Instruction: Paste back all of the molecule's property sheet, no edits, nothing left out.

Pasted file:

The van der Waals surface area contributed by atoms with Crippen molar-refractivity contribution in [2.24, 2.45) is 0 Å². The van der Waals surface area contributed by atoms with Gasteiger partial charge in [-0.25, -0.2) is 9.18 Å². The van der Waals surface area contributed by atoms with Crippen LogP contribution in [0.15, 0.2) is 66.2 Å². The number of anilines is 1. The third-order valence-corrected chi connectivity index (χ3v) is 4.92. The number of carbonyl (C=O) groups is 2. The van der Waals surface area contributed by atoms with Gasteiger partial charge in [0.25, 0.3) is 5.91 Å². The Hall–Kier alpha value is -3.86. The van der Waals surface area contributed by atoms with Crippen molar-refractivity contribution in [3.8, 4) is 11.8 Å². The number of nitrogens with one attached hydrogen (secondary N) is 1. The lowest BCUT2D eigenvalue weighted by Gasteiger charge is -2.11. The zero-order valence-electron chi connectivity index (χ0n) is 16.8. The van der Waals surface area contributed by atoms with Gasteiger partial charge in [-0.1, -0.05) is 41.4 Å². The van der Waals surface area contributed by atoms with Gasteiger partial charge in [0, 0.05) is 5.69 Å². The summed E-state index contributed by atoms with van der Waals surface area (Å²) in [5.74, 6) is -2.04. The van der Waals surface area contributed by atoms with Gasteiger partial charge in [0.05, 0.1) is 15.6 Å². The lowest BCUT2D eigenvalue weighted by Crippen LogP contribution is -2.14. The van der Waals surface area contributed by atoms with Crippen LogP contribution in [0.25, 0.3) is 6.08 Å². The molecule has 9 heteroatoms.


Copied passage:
The van der Waals surface area contributed by atoms with Crippen molar-refractivity contribution in [2.24, 2.45) is 0 Å². The van der Waals surface area contributed by atoms with Gasteiger partial charge in [-0.25, -0.2) is 9.18 Å². The van der Waals surface area contributed by atoms with Crippen LogP contribution in [0.15, 0.2) is 66.2 Å². The number of anilines is 1. The third-order valence-corrected chi connectivity index (χ3v) is 4.92. The number of carbonyl (C=O) groups is 2. The van der Waals surface area contributed by atoms with Gasteiger partial charge in [0.25, 0.3) is 5.91 Å². The Hall–Kier alpha value is -3.86. The van der Waals surface area contributed by atoms with Crippen molar-refractivity contribution in [3.8, 4) is 11.8 Å². The number of nitrogens with one attached hydrogen (secondary N) is 1. The lowest BCUT2D eigenvalue weighted by Gasteiger charge is -2.11. The zero-order valence-electron chi connectivity index (χ0n) is 16.8. The van der Waals surface area contributed by atoms with Gasteiger partial charge in [-0.1, -0.05) is 41.4 Å². The van der Waals surface area contributed by atoms with Gasteiger partial charge in [0, 0.05) is 5.69 Å². The summed E-state index contributed by atoms with van der Waals surface area (Å²) in [5.74, 6) is -2.04. The van der Waals surface area contributed by atoms with Gasteiger partial charge in [0.05, 0.1) is 15.6 Å². The lowest BCUT2D eigenvalue weighted by Crippen LogP contribution is -2.14. The van der Waals surface area contributed by atoms with Crippen LogP contribution in [0.25, 0.3) is 6.08 Å². The molecule has 9 heteroatoms.